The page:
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    Hi

    Really stuck on 6b of the Jan 09 AQA C4 paper. (I've linked mark scheme and question below). 6a is fine, following this I've rearranged to find dy/dx in terms of x and y, then equated to zero. Tried to find a substitution as similar to y=(x), with no luck.

    Would anybody mind pointing me in the right direction, and explaining how to approach this Q?

    http://www.mrbartonmaths.com/resourc...AQAJan09MS.pdf - mark scheme

    http://www.mrbartonmaths.com/resourc...AQAJan09QP.pdf - question is at the bottom of page 3
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    (Original post by Serine)
    Hi

    Really stuck on 6b of the Jan 09 AQA C4 paper. (I've linked mark scheme and question below). 6a is fine, following this I've rearranged to find dy/dx in terms of x and y, then equated to zero. Tried to find a substitution as similar to y=(x), with no luck.

    Would anybody mind pointing me in the right direction, and explaining how to approach this Q?

    http://www.mrbartonmaths.com/resourc...AQAJan09MS.pdf - mark scheme

    http://www.mrbartonmaths.com/resourc...AQAJan09QP.pdf - question is at the bottom of page 3
    What do you get for dy/dx?
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    (Original post by Zacken)
    What do you get for dy/dx?
    dy/dx=2(1-xy) / x^2 +3y^2
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    (Original post by Serine)
    dy/dx=2(1-xy) / x^2 +3y^2
    Yes, that's good! What do you get when you set that equal to zero?
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    Set dy/dx = 0, rearrange the equation to find y in terms of x then substitute that back into the original equation to eliminate the y.
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    (Original post by Zacken)
    Yes, that's good! What do you get when you set that equal to zero?
    0=2(1-xy) - this sounds really silly but am I correct in rejecting the denominator of the expression as a potential source of solutions? :/
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    (Original post by Serine)
    0=2(1-xy) - this sounds really silly but am I correct in rejecting the denominator of the expression as a potential source of solutions? :/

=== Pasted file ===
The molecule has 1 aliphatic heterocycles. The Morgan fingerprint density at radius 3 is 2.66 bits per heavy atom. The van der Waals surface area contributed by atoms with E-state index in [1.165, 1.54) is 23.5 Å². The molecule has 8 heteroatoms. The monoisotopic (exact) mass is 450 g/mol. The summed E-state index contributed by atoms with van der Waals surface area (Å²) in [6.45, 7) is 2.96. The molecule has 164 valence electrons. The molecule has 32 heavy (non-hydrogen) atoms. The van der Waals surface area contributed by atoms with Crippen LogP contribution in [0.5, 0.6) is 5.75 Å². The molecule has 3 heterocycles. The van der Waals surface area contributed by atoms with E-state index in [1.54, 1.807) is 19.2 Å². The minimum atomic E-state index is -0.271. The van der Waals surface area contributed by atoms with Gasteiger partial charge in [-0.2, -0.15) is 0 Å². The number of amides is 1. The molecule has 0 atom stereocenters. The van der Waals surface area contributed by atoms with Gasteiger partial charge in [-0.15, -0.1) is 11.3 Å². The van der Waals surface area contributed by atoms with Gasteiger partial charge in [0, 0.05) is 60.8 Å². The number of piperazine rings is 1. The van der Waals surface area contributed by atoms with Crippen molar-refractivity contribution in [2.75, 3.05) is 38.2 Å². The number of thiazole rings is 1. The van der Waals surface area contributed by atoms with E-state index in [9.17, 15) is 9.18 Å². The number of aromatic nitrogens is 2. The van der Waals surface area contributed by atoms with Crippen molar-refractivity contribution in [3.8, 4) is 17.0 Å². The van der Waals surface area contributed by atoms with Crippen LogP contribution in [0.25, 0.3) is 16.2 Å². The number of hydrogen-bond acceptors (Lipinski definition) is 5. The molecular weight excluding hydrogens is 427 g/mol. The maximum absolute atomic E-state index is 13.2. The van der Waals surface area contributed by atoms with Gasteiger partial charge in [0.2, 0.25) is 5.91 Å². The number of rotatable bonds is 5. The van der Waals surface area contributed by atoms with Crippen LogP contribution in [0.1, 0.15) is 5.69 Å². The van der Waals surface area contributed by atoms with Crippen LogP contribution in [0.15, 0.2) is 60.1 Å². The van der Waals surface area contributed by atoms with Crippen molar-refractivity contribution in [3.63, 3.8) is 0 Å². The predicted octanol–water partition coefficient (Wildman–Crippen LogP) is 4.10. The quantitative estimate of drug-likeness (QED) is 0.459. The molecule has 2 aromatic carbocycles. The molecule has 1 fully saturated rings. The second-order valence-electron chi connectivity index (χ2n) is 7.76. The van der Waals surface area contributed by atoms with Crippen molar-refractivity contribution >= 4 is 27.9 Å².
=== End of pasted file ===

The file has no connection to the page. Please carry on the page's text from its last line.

Definitely!! That's perfect. Good work. You can simplify and re-arrange that to 2(1-xy) = 0 \Rightarrow 1-xy = 0 \Rightarrow 1 = xy, agreeing with me so far?

    So now you have two equations that x and y satisfy: xy = 1 and x^2y + y^3 = 2x  + 1.

    What if you re-arrange for y in the first equation and plug it into the second?
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    (Original post by Serine)
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    Ta-da! Well done.
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    I think I can see it now - in essence this is just like finding a corresponding value of y for a value of x given by f'(x) at a stationary point, because this function is defined implicitly dy/dx can give the value of x or y at the stationary point in terms of the other variable. Hence when substituting this into the original expression you get an expression of the x co-rd!
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    (Original post by Zacken)
    Ta-da! Well done.
    Thank you so much!!!
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    (Original post by Serine)
    I think I can see it now - in essence this is just like finding a corresponding value of y for a value of x given by f'(x) at a stationary point, because this function is defined implicitly dy/dx can give the value of x or y at the stationary point in terms of the other variable. Hence when substituting this into the original expression you get an expression of the x co-rd!
    Basically. The question gives you two bits of information - the equation of the curve, so x,y satisfies this and then asks you to find the stationary point, so you know that \frac{\mathrm{d}y}{\mathrm{d}x} = 0 this gives you two equations and the rest is just simultaneous equations except leaving your answer as an equation in x instead of solving for it.

    P.S: The reason why you can ignore the denominator is because if you have something of the form \frac{a}{b} = 0, multiply both sides by b to get \frac{a}{b} \times b = 0\times b , simplifying: a = 0.
 
 
 
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